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Tips for Blended Families on Combining Finances Before the Wedding Date

written by: theMallorys•edited by: Jean Scheid•updated: 9/8/2011

Learn the answer the question: "How do you combine finances as a blended family before the wedding?" Don't miss these tips to make the transition go smooth.

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    Courtsey: Benjamin Earwicker As you make preparations for the big day, you may be asking yourself, “How do you combine finances as a blended family before the wedding date?” The answer is not easy, because in some cases, you cannot legally merge your finances until after marriage. In other situations, it would be a hassle to combine finances as a couple, and then merge it again to enjoy the financial and legal benefits of officially becoming husband and wife. Children can also make combining certain aspects of your finances difficult, because a legal relationship is not yet established. If you’re willing to postpone some of the more complex financial planning until after you’re married, then there are tips to handle simple money matters.

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    Tip #1: Determine What Expenses to Eliminate

    Every household has its own peculiar spending habits. What you might view as a necessity, your soon-to-be spouse may view as frivolous. The difference of opinion can be become a source of friction and lead to arguments and problems in your marriage. Avoid that by determining ahead of time what expenses to eliminate after the wedding date. Create a budget that includes only the expenses you agree to take on, and only what you can afford without going into debt. Make this one of the first tips on how to combine finances as a blended family that you implement before the wedding.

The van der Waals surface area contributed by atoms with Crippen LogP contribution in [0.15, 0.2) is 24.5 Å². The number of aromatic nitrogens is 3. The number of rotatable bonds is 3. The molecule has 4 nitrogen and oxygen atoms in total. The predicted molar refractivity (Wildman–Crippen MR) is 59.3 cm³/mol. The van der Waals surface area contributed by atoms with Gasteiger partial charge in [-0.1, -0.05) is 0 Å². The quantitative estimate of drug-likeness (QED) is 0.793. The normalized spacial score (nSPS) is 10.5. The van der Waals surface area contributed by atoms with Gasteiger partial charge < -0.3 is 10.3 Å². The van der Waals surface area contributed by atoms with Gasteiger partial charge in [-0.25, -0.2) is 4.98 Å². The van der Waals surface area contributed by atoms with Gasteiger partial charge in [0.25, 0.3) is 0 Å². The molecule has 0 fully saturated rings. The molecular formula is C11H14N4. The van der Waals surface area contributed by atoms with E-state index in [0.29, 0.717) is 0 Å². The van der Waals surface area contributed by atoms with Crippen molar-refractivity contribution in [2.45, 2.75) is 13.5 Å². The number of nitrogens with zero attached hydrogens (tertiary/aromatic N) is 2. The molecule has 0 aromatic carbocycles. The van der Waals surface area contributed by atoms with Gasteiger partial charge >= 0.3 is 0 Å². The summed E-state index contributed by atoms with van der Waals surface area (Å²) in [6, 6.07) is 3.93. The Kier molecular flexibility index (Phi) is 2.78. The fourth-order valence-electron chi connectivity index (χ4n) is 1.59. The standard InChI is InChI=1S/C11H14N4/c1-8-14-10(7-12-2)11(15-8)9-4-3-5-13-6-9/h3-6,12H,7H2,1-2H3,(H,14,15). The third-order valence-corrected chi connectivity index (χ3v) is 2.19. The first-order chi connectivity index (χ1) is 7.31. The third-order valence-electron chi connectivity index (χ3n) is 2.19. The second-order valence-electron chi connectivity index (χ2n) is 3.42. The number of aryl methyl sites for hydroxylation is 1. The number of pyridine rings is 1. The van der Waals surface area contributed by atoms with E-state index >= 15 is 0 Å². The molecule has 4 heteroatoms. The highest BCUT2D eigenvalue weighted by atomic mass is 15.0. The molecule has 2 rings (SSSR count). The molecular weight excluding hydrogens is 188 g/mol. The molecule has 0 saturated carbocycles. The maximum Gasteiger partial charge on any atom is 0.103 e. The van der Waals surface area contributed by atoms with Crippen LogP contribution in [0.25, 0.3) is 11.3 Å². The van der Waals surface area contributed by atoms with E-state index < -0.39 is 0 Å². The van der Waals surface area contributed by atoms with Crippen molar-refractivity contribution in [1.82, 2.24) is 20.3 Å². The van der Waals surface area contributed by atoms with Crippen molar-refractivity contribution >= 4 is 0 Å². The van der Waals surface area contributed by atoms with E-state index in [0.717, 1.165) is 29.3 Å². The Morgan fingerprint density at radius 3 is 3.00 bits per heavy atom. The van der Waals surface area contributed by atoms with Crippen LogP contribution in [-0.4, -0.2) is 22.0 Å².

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    Tip #2: Compare Financial Products

    Each of you owns at least one financial product, and you need to compare similar and related products that you own to determine what to keep and what to get rid of. Examine the benefits of each to see which would save you money, which is more affordable, and which has the best value. For example, compare the auto insurance policies you own carefully to evaluate which one offers the best discounts and coverage. Drop the other policy and add both names to the best one. Do the same for bank accounts, renters insurance, and other products.

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    Tip #3: Dump Debt

    Blended families face enough of a challenge combining two different households, so why add debt to the mix? You may not be able to get rid of it all, or even make a significant dent in the balance you owe. However, working as hard as possible toward eliminating the debts you owe prior to the wedding date is the best tip on how to combine finances as a blended family. Start by closing credit card accounts and don’t take on any new debt. Learn ways to reduce your spending and live a more frugal life. Apply the extra money toward paying off your debts.

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    Tip #4: Build an Emergency Cash Reserve

    Determine how you’ll build an emergency cash reserve consisting of three months of living expenses after you merge households. Your fiancé may earn enough money to build up the cash reserve with little problems, while it would be difficult for you to do that. Discuss how much each of you can contribute, if anything, taking into consideration the debts you’ll be trying to pay off prior to marriage and each person’s overall financial circumstances.

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    Before you explore how to combine finances as a blended family before the wedding date, you should agree on the underlying values that shape the way you think and make decisions. Different values will result in different money management practices.

    Please be sure to check out the other tips and strategies in Bright Hub's collection of personal and household budgeting guides.

    Image Credit: Benjamin Earwicker